A recent poll (n=95) I conducted on the Shmups Facebook page indicates that the Playstation 4 and Nintendo Switch are tied as the favorite current consoles to play shmups on. This is surprising to me as there is some debate about the Switch's extra input lag when compared to consoles with more powerful hardware.  For example, the Psikyo Collection Alpha has some of my favorite shmups, like Strikers 1945. I have this on PS4 and Switch. There is a noticeable difference between the two versions, with the Switch exhibiting more input latency than the PS4 version. I know this game like the back of my hand, having owned the original on Saturn for a long time. Perhaps the only people noticing this are people who have a long history with the game. 

Fortunately, this is not always the case. In games like Ikaruga, which I have on Switch and PS4, I cannot notice the difference in latency between the two consoles. You would think that Ikaruga is a more demanding game (originally of the 6th generation of consoles, whereas Strikers 1945 is from the 4th/5th generation) so this is puzzling. The difference must come down to programming the ports. Maybe the team who programmed Ikaruga have better chops than the team that did Strikers. It seems that games programmed by M2 Shottriggers have the fewest latency issues on any of its ports, whether on Switch or PS4.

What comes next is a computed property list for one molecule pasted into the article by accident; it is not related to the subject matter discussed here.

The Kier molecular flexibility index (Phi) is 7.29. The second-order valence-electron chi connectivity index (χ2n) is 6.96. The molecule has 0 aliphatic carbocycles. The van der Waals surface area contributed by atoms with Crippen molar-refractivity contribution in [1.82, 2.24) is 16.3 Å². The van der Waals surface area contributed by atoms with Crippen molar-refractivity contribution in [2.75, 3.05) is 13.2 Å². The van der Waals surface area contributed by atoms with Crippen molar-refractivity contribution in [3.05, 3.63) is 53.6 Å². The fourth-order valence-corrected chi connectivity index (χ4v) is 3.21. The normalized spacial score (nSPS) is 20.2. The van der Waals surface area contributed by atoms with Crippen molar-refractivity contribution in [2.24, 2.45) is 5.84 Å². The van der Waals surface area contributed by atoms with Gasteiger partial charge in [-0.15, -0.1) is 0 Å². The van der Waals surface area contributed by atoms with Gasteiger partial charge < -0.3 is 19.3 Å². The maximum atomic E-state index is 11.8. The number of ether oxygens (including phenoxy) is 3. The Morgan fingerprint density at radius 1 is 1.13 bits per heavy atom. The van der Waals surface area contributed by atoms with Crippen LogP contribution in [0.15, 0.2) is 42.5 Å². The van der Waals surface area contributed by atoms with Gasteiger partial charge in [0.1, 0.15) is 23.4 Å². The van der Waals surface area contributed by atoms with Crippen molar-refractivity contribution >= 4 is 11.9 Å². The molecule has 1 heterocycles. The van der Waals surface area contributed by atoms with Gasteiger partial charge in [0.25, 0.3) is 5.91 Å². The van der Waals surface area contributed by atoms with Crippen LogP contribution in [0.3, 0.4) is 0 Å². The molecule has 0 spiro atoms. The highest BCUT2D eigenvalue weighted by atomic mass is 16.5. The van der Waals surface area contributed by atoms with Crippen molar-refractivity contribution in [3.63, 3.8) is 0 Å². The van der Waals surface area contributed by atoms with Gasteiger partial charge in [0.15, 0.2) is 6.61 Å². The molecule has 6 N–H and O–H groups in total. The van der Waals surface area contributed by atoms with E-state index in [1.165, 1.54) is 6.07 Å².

Many people participants cited the portability of the Switch as a deciding factor. People like to play in at work, during a commute, between classes, etc. While the idea of a portable console sounds good in theory, my eyes are not what they used to be, so squinting at small screens is not really enjoyable to me. If you don't mind small screens, more power to you.